Kusena’s project investigated the relationship between speed variance and road safety, and made recommendations to enhance road safety in relation to speed variance.

Kusena enthused:
“I am deeply honoured to have met road safety practitioners, policy-makers, and passionate students, who conducted innovative research aimed to further improve road safety. I learnt a lot from my experience of presenting at the Sean Morley Awards and hopefully my research will be able to contribute to the current understanding of the relationship between speed and road safety.”

Sponsor and organiser of the competition, AIRSO’s Dr Lucy Racliff highlighted the benefits the awards could bring to the projects:
“The awards showcase the fantastic research being done by undergraduate students across a range of disciplines:  All of the shortlisted work demonstrated real potential to improve road safety, with innovative products and detailed research presented.  We hope the award helps to bring this work to a wider audience, and particularly to policy-makers and those in a position to implement the excellent ideas we heard about.”

AIRSO is a company formed in 1965 to provide support for individuals working in the area of road safety. The awards are open to undergraduates of UK universities and rewards exceptional projects and dissertations which have a road safety theme.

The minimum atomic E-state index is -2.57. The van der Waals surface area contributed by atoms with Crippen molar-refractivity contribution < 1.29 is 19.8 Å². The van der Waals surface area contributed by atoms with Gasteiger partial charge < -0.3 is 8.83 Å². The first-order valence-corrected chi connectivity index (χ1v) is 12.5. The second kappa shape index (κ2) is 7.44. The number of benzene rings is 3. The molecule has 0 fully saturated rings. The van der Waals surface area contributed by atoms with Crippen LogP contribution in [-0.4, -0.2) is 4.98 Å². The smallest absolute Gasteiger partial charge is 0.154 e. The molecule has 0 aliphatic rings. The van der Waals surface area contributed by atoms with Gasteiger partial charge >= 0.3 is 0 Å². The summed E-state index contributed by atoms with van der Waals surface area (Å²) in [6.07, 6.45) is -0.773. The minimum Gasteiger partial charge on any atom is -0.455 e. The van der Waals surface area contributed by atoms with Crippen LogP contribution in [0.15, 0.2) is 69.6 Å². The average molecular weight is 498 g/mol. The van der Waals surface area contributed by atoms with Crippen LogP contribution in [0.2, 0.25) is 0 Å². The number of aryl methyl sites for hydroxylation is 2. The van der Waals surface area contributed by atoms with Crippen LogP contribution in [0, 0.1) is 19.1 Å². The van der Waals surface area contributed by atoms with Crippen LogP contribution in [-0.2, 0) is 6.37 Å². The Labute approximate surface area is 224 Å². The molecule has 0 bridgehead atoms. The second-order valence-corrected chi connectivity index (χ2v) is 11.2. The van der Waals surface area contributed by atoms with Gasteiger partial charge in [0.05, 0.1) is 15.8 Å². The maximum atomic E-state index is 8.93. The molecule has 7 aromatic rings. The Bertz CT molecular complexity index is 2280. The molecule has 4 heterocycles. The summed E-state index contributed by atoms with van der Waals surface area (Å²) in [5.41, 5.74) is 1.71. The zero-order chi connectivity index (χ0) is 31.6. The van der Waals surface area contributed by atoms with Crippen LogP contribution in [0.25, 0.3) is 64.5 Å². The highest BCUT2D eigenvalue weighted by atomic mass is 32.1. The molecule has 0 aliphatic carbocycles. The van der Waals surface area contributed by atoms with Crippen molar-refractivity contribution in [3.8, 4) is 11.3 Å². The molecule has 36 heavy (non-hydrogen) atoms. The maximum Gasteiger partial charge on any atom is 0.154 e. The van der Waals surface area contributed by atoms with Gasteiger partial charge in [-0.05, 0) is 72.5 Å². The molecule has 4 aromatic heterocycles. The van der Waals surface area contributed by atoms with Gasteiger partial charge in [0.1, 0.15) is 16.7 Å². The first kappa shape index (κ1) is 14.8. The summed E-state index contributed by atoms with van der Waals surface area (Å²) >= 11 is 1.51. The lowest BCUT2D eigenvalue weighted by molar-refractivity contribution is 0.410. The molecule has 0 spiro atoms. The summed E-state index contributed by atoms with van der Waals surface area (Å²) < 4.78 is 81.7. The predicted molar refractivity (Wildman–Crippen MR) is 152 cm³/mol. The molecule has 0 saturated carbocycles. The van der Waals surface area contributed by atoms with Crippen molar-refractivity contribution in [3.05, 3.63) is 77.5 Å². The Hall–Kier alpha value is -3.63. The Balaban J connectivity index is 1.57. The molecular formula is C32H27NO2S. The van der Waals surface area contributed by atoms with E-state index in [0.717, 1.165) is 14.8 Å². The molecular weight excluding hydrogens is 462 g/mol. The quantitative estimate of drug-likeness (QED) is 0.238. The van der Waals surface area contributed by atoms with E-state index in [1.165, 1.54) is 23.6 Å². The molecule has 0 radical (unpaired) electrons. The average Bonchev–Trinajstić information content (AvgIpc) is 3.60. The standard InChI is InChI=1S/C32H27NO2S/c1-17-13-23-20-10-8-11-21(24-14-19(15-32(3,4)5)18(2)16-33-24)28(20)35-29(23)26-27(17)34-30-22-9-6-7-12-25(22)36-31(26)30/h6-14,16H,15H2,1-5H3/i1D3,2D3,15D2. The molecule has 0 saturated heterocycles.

Speaking about the event Kerry and Gareth Dean said:
“Each year the submissions inspire us.  We have hope that new generations coming through will be able to make credible differences to the way we think about our roads and behave on them.  There will always be the people who have no regard for the safety of others like the individual who killed our son, Sean Morley, but we take comfort that there is a generation of young adults who are switched on to making positive changes and have passion in their chosen subjects.  The road networks are changing as are the forms of transport, large and small.  Add into that the added push for more people to take up out-door based activities such as cycling and walking to work and for leisure and health, plus the investment and planning required, this subject area has endless opportunities to influence and shape going forward.

The dissertations are becoming more varied into topics not seen before at the awards which is exciting and these are challenging the way things are done and bringing fresh data and energy into the arena.

We are also seeing more practical submissions rather than all theory based ones and some of these talented entrants are taking forward their designs and research into the market.  These are the entrepreneurs coming to the fore and if the Sean Morley Award can give them a platform to showcase their work then we are achieving what we set out to do.

Our MP Craig Tracey has been a fantastic support and has hosted the awards in Westminster for the last few years.  MP Marcus Jones continues to support the day too.  

This year Craig and his team organised for Transport Minister Jesse Norman to attend and talk at the event, acknowledging AIRSO and the work presented.  

We have been honoured to have Sean's name in Westminster numerous times now.  Sean wanted to make a difference and become an MP so it is apt to have the event there.

We urge all students and apprentices to submit relevant work and get their studies and projects seen."